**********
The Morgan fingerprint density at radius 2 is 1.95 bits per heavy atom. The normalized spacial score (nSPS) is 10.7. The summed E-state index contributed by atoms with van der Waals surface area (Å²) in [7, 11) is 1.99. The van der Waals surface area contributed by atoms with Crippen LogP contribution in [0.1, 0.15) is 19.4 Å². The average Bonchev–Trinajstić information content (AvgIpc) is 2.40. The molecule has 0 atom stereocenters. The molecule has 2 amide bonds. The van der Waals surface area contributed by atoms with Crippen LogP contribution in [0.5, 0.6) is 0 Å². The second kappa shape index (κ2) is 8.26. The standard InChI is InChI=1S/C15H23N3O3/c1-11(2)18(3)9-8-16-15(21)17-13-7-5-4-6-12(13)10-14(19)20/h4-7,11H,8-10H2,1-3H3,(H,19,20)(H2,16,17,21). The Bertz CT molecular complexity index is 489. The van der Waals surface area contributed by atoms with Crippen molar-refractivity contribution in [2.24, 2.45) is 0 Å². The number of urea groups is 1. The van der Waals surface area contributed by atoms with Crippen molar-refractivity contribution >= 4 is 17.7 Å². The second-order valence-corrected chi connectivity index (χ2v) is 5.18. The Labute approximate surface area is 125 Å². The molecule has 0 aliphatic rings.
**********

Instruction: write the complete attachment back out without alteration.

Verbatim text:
The Morgan fingerprint density at radius 2 is 1.95 bits per heavy atom. The normalized spacial score (nSPS) is 10.7. The summed E-state index contributed by atoms with van der Waals surface area (Å²) in [7, 11) is 1.99. The van der Waals surface area contributed by atoms with Crippen LogP contribution in [0.1, 0.15) is 19.4 Å². The average Bonchev–Trinajstić information content (AvgIpc) is 2.40. The molecule has 0 atom stereocenters. The molecule has 2 amide bonds. The van der Waals surface area contributed by atoms with Crippen LogP contribution in [0.5, 0.6) is 0 Å². The second kappa shape index (κ2) is 8.26. The standard InChI is InChI=1S/C15H23N3O3/c1-11(2)18(3)9-8-16-15(21)17-13-7-5-4-6-12(13)10-14(19)20/h4-7,11H,8-10H2,1-3H3,(H,19,20)(H2,16,17,21). The Bertz CT molecular complexity index is 489. The van der Waals surface area contributed by atoms with Crippen molar-refractivity contribution in [2.24, 2.45) is 0 Å². The number of urea groups is 1. The van der Waals surface area contributed by atoms with Crippen molar-refractivity contribution >= 4 is 17.7 Å². The second-order valence-corrected chi connectivity index (χ2v) is 5.18. The Labute approximate surface area is 125 Å². The molecule has 0 aliphatic rings.